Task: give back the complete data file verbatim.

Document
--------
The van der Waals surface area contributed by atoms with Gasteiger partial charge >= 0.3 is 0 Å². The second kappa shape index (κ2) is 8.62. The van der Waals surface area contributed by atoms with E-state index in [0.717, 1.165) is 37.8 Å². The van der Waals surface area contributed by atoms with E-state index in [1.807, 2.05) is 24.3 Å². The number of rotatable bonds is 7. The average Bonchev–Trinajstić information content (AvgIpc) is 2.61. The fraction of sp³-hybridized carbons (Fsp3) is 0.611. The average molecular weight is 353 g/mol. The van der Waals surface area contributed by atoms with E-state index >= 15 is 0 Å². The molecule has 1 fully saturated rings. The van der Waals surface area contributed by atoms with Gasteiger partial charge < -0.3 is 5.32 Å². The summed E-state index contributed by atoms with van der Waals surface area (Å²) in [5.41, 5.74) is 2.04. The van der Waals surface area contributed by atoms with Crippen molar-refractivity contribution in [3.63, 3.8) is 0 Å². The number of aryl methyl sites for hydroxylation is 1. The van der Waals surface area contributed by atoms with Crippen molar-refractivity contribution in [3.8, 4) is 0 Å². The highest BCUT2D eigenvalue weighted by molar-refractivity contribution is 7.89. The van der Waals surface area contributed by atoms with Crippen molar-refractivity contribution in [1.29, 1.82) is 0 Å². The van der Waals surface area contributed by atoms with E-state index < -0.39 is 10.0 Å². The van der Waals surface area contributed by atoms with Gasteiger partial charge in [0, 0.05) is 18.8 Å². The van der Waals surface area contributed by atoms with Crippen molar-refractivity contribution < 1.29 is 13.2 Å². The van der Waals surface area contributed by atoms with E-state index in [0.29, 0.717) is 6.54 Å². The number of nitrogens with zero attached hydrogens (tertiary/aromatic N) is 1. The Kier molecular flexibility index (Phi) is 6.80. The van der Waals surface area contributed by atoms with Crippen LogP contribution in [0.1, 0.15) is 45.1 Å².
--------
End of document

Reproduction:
The van der Waals surface area contributed by atoms with Gasteiger partial charge >= 0.3 is 0 Å². The second kappa shape index (κ2) is 8.62. The van der Waals surface area contributed by atoms with E-state index in [0.717, 1.165) is 37.8 Å². The van der Waals surface area contributed by atoms with E-state index in [1.807, 2.05) is 24.3 Å². The number of rotatable bonds is 7. The average Bonchev–Trinajstić information content (AvgIpc) is 2.61. The fraction of sp³-hybridized carbons (Fsp3) is 0.611. The average molecular weight is 353 g/mol. The van der Waals surface area contributed by atoms with E-state index >= 15 is 0 Å². The molecule has 1 fully saturated rings. The van der Waals surface area contributed by atoms with Gasteiger partial charge < -0.3 is 5.32 Å². The summed E-state index contributed by atoms with van der Waals surface area (Å²) in [5.41, 5.74) is 2.04. The van der Waals surface area contributed by atoms with Crippen molar-refractivity contribution in [3.63, 3.8) is 0 Å². The number of aryl methyl sites for hydroxylation is 1. The van der Waals surface area contributed by atoms with Crippen molar-refractivity contribution in [3.8, 4) is 0 Å². The highest BCUT2D eigenvalue weighted by molar-refractivity contribution is 7.89. The van der Waals surface area contributed by atoms with Crippen molar-refractivity contribution in [1.29, 1.82) is 0 Å². The van der Waals surface area contributed by atoms with E-state index < -0.39 is 10.0 Å². The van der Waals surface area contributed by atoms with Gasteiger partial charge in [0, 0.05) is 18.8 Å². The van der Waals surface area contributed by atoms with Crippen molar-refractivity contribution < 1.29 is 13.2 Å². The van der Waals surface area contributed by atoms with E-state index in [0.29, 0.717) is 6.54 Å². The number of nitrogens with zero attached hydrogens (tertiary/aromatic N) is 1. The Kier molecular flexibility index (Phi) is 6.80. The van der Waals surface area contributed by atoms with Crippen LogP contribution in [0.1, 0.15) is 45.1 Å².